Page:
'About time too,' Margo Fielding complained sharply as she swept past, reeking of expensive perfume and irritation, closely followed by her daughter, Nina.
Aghast at the unforewarned descent of her stepmother and her stepsister, Darcy watched with a sinking heart as the tall, beautiful blonde duo stalked ahead of her into the drawing room.
She hadn't laid eyes on either woman since they had moved out after her father's funeral, eager to leave the privations of country life behind them and return to city life. The discovery that Darcy could not be forced to sell the Folly and share the proceeds with them had led to a strained parting of the ways. Although Morton Fielding had generously provided for his widow, and Margo was a wealthy woman in her own right, her stepmother had been far from satisfied.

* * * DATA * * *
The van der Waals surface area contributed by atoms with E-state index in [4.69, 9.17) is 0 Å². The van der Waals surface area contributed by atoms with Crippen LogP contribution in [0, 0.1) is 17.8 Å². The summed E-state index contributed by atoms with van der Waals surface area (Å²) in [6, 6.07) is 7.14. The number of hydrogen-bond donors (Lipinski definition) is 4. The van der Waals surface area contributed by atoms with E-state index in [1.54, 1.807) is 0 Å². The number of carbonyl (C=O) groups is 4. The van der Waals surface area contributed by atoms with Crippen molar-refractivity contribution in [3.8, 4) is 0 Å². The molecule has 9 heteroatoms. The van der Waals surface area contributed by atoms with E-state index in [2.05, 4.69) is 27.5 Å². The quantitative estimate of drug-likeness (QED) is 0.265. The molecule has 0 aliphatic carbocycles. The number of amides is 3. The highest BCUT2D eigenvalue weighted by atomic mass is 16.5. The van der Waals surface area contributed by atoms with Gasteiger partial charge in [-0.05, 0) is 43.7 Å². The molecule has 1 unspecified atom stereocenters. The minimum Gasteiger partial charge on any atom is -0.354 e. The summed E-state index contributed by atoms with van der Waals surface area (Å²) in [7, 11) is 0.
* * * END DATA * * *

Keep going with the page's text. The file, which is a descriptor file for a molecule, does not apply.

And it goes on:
Margo cast her an outraged look. 'Don't you think you should've told me that you were getting married?' she demanded as she took up a painfully familiar bullying stance at the fireplace. 'Can you imagine how I felt when a friend called me to ask who you were marrying and I had to confess my ignorance? How dare you embarrass me like that?'
Darcy was very tense, her tummy muscles knotting, up while she wondered how on earth the older woman had discovered her plans. The vicar's wife could be a bit of a gossip, she conceded, and Margo still had friends locally. No doubt that was how word had travelled farther afield at such speed. 'I'm sorry...I would've informed you after the wedding—'